The Student Room Group

My STEM degrees tier list

[redacted as it's no longer relevant]
(edited 5 months ago)
Original post by AndyChow
S-Tier: Strong and Stable
Medicine
Computer Science
Electrical Engineering - CS's smaller twin
Data Science - getting saturated quick and soon will be A-tier

A-Tier: Quant jobs
Engineering
Maths & Stats
Physics

Highly numerate degrees, typically what employers meant when they say they want 'STEM candidates'. Easy roles in Finance.

B-Tier: Supply > Demand
Biochem/Biomed - Good industry but also highly oversaturated since there are so many courses, a BSc now will only qualify you for a technician role washing test tubes. A good PhD is a must to build a good career.
Chemistry - Has an identity crisis since most chemistry research these days are multidisciplinary. Even the once-lucrative MedChem is on its way out, big pharma are going all-in on bio. Analytical chemists are £22k jobs with poor work conditions. Did I mention chemists have 10 years shorter life expectancy?

C-Tier: No relevant jobs
Biology - Animal and Plants
Environmental Science
Earth Science (unless you land a job at BP)

The latest ranking that is not needed & was not asked for
Reply 2
Original post by AndyChow


C-Tier: No relevant jobs
Biology - Animal and Plants
Environmental Science

Do tell, why is being educated on the biology of plants and animals 'useless'?
found the computer science student
Andy thinks he can eat a computer :tongue:
Reply 5
Original post by Napp
Do tell, why is being educated on the biology of plants and animals 'useless'?

You said it, I didn't. I just told the truth that the vast majority of these students cannot find relevant jobs and end up having to compete for generalist jobs with humanities students.
Reply 6
Original post by AndyChow
You said it, I didn't. I just told the truth that the vast majority of these students cannot find relevant jobs and end up having to compete for generalist jobs with humanities students.

No, you did...

Uhuh, by all means cite the source that "the vast majority" of biology students can't get employment within their field :rolleyes:. One is curious as to what your degree is though, one that gives you such deep insight and wisdom on these subjects?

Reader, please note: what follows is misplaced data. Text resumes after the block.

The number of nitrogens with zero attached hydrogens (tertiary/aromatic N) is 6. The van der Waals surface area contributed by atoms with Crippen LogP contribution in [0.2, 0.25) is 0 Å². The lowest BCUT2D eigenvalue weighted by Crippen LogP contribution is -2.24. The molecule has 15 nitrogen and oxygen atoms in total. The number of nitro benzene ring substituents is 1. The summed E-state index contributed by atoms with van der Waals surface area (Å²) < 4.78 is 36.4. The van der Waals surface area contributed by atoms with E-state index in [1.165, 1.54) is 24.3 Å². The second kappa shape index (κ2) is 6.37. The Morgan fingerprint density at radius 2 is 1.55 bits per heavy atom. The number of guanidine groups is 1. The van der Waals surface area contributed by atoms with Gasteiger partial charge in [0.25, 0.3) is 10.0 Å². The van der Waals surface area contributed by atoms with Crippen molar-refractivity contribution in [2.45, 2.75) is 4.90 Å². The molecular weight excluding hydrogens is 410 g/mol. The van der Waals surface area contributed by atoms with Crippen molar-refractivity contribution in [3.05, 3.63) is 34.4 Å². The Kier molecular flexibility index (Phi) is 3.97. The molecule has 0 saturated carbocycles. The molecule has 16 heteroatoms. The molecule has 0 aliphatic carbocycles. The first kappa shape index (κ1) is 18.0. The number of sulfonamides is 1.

Original post by AndyChow


B-Tier: Supply > Demand
Biochem/Biomed - Good industry but also highly oversaturated since there are so many courses, a BSc now will only qualify you for a technician role washing test tubes. A good PhD is a must to build a good career.
Chemistry - Has an identity crisis since most chemistry research these days are multidisciplinary. Even the once-lucrative MedChem is on its way out, big pharma are going all-in on bio. Analytical chemists are £22k jobs with poor work conditions. Did I mention chemists have 10 years shorter life expectancy?


Great to know I might have a lower life expectancy. Where is your source for this?
Reply 8
Original post by 5hyl33n
Great to know I might have a lower life expectancy. Where is your source for this?

3 years late but...Chemistry World Magazine, one of the 2016 issues towards the end there's an opinion piece about safety. Basically if you work in an organic lab even with the best fume hoods you still breathe in enough chemicals to lower your life expectancy by 10 years.
Ironically CS also had such bad prospects that the government commissioned an inquiry into it...along with biosciences and environmental sciences at the time. So it's not really any better than those you deign not to give higher ratings.

Not that the concept of a ranking of subjects is at all useful to anyone for any reason?

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